CHICAGO -- While thefts from inside hotel rooms are rare, WGN Investigates found more than 230 police reports filed over the last two years at eight of Chicago’s best known hotels. They detail reports of robberies, burglaries, theft and identity theft.
Thieves are targeting tourists visiting Chicago’s best known hotels.
“This looked like an inside job because there was no sign of forced entry and nothing else was rummaged through the room,” Amy Moody said.
She and her husband spent a night at the Park Hyatt hotel shortly after Christmas. They say shortly after they checked-in they went to the spa for appointments. That’s when someone allegedly went into their room and stole Moody’s purse and all of its contents.
“I think somebody saw I had this specific bag, we were staying in this room, and we were going to be out of the room at this certain time,” Moody said.
Within a few hours Moody began receiving fraud alerts indicating her credit card was being used all over town.
WGN Investigates found the Hyatt Regency on Wacker Drive had the most reported problems among Chicago's best known hotels: 66 cases over a two year period. That was followed by the Palmer House with 63 incidents, The Drake with 33, Hyatt McCormick Place with 22 and the Trump Hotel with 20 reports filed. The swanky Four Seasons and Peninsula hotels each had less than 10 burglary, theft and robbery reports during the two year period WGN examined.
“These incidents represent a small minority of stays,” a Hyatt spokesperson told WGN. “Hyatt Regency Chicago’s 2,019 guestrooms are the most of any hotel in the city, and it also hosts thousands of events in its meeting spaces each year.”
Other hotel reps said crimes committed at adjoining parking structures can inflate their numbers.
When items are stolen from rooms Illinois law limits the amount for which the hotel may be on the hook. The Illinois Innkeepers Protection Act limits liability to just $250 – regardless of whether a guests’ loss was caused by “theft, fault or negligence of the hotel.” Liability goes up to a maximum of $500 if guests’ items go missing from the hotel’s safe.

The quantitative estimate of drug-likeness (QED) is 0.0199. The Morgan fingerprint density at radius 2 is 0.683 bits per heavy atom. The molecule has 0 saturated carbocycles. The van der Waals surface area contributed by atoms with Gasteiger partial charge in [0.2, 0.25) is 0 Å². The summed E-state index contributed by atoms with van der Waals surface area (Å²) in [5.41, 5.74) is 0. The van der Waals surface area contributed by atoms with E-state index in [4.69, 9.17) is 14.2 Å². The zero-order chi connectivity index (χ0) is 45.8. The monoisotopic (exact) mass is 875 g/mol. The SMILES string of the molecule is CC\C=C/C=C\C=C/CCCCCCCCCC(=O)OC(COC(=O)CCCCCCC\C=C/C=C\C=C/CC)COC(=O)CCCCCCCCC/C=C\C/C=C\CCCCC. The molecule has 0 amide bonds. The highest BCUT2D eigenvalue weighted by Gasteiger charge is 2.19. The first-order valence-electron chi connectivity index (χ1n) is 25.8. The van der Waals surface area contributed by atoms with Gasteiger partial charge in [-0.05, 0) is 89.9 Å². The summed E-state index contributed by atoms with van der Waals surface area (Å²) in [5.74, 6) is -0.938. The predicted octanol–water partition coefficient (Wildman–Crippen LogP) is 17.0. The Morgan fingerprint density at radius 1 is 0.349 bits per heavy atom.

Security experts say hotel management fears bad reviews almost as much as they do crime.
“The good part is even when stuff happens most hotels are prepared to deal with it,” said hotel security consultant Randy Herring.
He said managers of higher end properties will often work with guests to compensate them for provable losses. Hotels deploy security cameras, key card access and other means to discourage crime.
“If you see certain people lingering in unauthorized areas, that’s a bad sign,” Herring said. “If you see someone coming into a hotel, not checking in, not using the restaurant or they’re with someone else outside – we can’t profile – but we know who in the hotel, we know who are guests and who are not guests.”
The Moody’s say Park Hyatt security checked keycard logs and determined the only person who accessed their room was a housekeeper who had been with the hotel for a decade and had no prior problems. A Park Hyatt spokesperson called this an “isolated incident.” Nonetheless, after a few weeks of back and forth the Park Hyatt reimbursed Moody for her purse and its contents.
“You’re just really upset and you sort of blame yourself at first. Then you realize: I didn’t really do anything wrong here,” Moody said. “I left my purse in a secure room with the intent to just have enjoyable evening and then when you come back and it’s stolen you definitely you’ve been violated.”